Two main outcome variables were assessed in this program: relationship knowledge and financial management knowledge. We reasoned that knowledge precedes behavior change (Bradford, Stewart, Higginbotham, & Skogrand 2015), and that with a relatively short intervention, any potential change in knowledge would be the first important variable to examine. Participants completed a hard copy survey after the intervention. Using a posttest-then-retrospective-pretest format, participants were asked to rate their knowledge about 12 areas of relationship principles (i.e., BEFORE and AFTER the program) (Marshall, Higginbotham, Harris, & Lee, 2007). In contrast to a traditional pretest-posttest evaluation, retrospective pretest items are administered after the intervention; here, participants rated their perceived knowledge prior to the intervention. There is empirical evidence that pretest measures taken prior to intervention are biased; that is, participants do not know the course content beforehand, and thus tend to produce biased pretest scores due to a lack of understanding about their perceived levels of knowledge (Drennan and Hyde, 2008). In a recent relationship education study, Bradford and colleagues (Bradford, Stewart, Pfister, & Higginbotham, 2016) compared pretest and retrospective pretest means, and found evidence of response shift bias; that is, participants rated their knowledge higher before the intervention, but lower on the retrospective post. Such findings (Bradford et al., 2016; Drennan and Hyde, 2008) show empirically that retrospective pretest measures may be relatively more accurate.

Because both the Marriage Survival intervention and the related measures are new, we examined these variables at the item level, rather than scaling them. However, we provide alpha levels on this sample (N=93) below to inform future research.

Relationship knowledge. Facets of relationship knowledge were measured using nine items that assessed knowledge about aspects of healthy relationship behavior. Participants responded using a 4-point Likert scale ranging from 1 (was/is poor) to 4 (was/is excellent) to questions such as the participants’ knowledge or understanding of “the impact of my and/or my partner’s personality traits on our relationship” and “how to solve problems and reach compromise.” All item statements are reported in Table 1. Cronbach’s alphas for the nine items in the scale were .90 for pretest and .94 for posttest (men), and .85 for pretest and .88 for posttest (women).

Financial management knowledge. Using the same 4-point Likert scale, financial management knowledge was measured using three items that assessed knowledge about sound financial management. These questions included assessment of knowledge such as “what my any/or my partner’s money personality is,” “what my and my partner’s financial goals are” and “how to budget together.”  Items are reported in Table 1. Cronbach’s alphas for these items were .79 for pretest and .88 for posttest (men), and .67 for pretest and .65 for posttest (women).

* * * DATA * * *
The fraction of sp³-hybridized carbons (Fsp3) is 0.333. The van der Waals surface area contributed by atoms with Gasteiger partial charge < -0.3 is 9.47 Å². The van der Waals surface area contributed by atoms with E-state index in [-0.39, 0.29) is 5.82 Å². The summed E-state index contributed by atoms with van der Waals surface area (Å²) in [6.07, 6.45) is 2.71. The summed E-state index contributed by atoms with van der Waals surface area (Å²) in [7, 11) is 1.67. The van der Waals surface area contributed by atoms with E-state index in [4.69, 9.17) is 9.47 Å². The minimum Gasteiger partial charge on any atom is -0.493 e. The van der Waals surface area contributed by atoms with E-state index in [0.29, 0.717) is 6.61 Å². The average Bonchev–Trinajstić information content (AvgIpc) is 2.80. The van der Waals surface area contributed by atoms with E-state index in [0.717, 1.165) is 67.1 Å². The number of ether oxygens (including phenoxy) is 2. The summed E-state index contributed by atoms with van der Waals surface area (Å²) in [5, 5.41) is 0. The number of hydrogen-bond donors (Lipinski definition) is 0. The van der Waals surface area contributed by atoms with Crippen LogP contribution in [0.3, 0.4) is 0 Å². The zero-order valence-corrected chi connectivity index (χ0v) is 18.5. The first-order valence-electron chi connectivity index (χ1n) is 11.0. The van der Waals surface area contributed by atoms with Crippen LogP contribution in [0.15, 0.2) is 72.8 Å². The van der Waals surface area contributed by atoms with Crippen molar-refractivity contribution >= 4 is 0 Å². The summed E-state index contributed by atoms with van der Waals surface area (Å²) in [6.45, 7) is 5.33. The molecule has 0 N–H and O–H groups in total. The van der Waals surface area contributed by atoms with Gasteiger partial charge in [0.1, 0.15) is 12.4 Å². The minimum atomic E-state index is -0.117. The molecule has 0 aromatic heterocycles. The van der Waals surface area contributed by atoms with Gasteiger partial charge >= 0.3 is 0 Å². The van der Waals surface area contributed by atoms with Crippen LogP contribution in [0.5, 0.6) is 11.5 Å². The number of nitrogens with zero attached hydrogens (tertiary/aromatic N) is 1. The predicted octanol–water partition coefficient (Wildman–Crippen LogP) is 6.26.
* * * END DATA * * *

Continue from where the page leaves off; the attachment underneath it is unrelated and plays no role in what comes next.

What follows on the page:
Results

In most cases, data came from married or paired partners; thus, analyses were completed separately for men and women to achieve independence of data (Kenny, Kashy, & Bolger, 1998). Results for women are reported in italics. Differences between mean retrospective pretest and posttest scores were tested using a series of paired t-tests. As mentioned above, we analyzed differences at the item level to allow examination of discrete facets of the program.

Item-Level Tests

Relationship knowledge. Item-level results for Relationship Knowledge are reported in Table 1. Postprogram scores were significantly higher than retrospective preprogram scores. This was true for each of the nine items for Relationship Knowledge. Further testing yielded no significant differences (p >.05) by gender, age, relationship status, or race, suggesting that men and women of varying backgrounds benefitted from the program. This conclusion, however, should be interpreted cautiously given the relatively small, largely Caucasian sample.

Table 1.

Differences in Retrospective Pre and Post Scores

[Table 1 Summary: For programs in both counties a statistically significant increase in self-reported knowledge gained was found from preprogram to post-program for all questions.]

Relationship Knowledge Retro-Pre  

Mean (SD)

Post

Mean (SD)

df t
. . . the impact of personality traits 2.26 (.76)

2.29 (.61)

3.01 (.68)

3.21 (.50)

42

48

-8.93***

-11.00***

… how gender differences impact interactions 2.37 (.81)

2.25 (.64)

3.16 (.75)

3.08 (.50)

42

48

-6.45***

-9.16***

… how to express myself using “I” statements. 1.88 (.85)

1.98 (.79)

2.93 (.83)

3.07 (.64)

42

47

-9.97***

-9.49***

… how to use reflective listening skills. 1.81 (.76)

2.04 (.85)

2.95 (.81)

3.10 (.75)

42

48

-11.06***

-9.01***

… how to settle disagreements in a healthy way 2.11 (.75)

1.96 (.80)

2.95 (.75)

2.97 (.80)

42

48

-8.68***

-11.91***

… how to solve problems and reach compromise 2.19 (.79)

2.17 (.86)

2.95 (.84)

2.99 (.84)

42

48

-7.35***

-8.02***

… signs of unhealthy and controlling behaviors 2.29 (.74)

2.44 (.85)

3.21 (.68)

3.21 (.65)

41

48

-8.89***

-6.63***

… the importance of spending time together 2.67 (.81)

2.83 (.75)

3.56 (.77)

3.56 (.54)

42

48

-6.35***

-7.47***

… ways to deepen a loving relationship 2.29 (.74)

2.40 (.84)

3.27 (.80)

3.41 (.58)

41

48

-9.11***

-9.33***

Financial Management Knowledge
… what my and/or my partner’s money personality is 2.30 (1.05)

2.35 (.96)

3.19 (.85)

3.19 (.84)

42

48

-7.31***

-6.72***

… what my and my partner’s financial goals are 2.58 (.91)

2.23 (.90)

3.16 (.89)

3.21 (.85)

42

48

-5.75***

-7.67***

… how to budget together 2.07 (.87)

2.17 (.84)

3.05 (.73)

3.13 (.74)

41

47

-8.85***

-8.14***

Note: ∗∗∗p < .001. All scores were significantly higher at posttest.

Financial management knowledge. Item-level results for Financial Management Knowledge are reported in Table 1, with results for women reported in italics. Again, post program scores were significantly higher than retrospective preprogram scores. This was true for each of the three items for Financial Management Knowledge. Further testing likewise yielded no significant differences by gender, age, relationship status or race. Likewise, however, further testing is merited given the relatively small, largely Caucasian sample.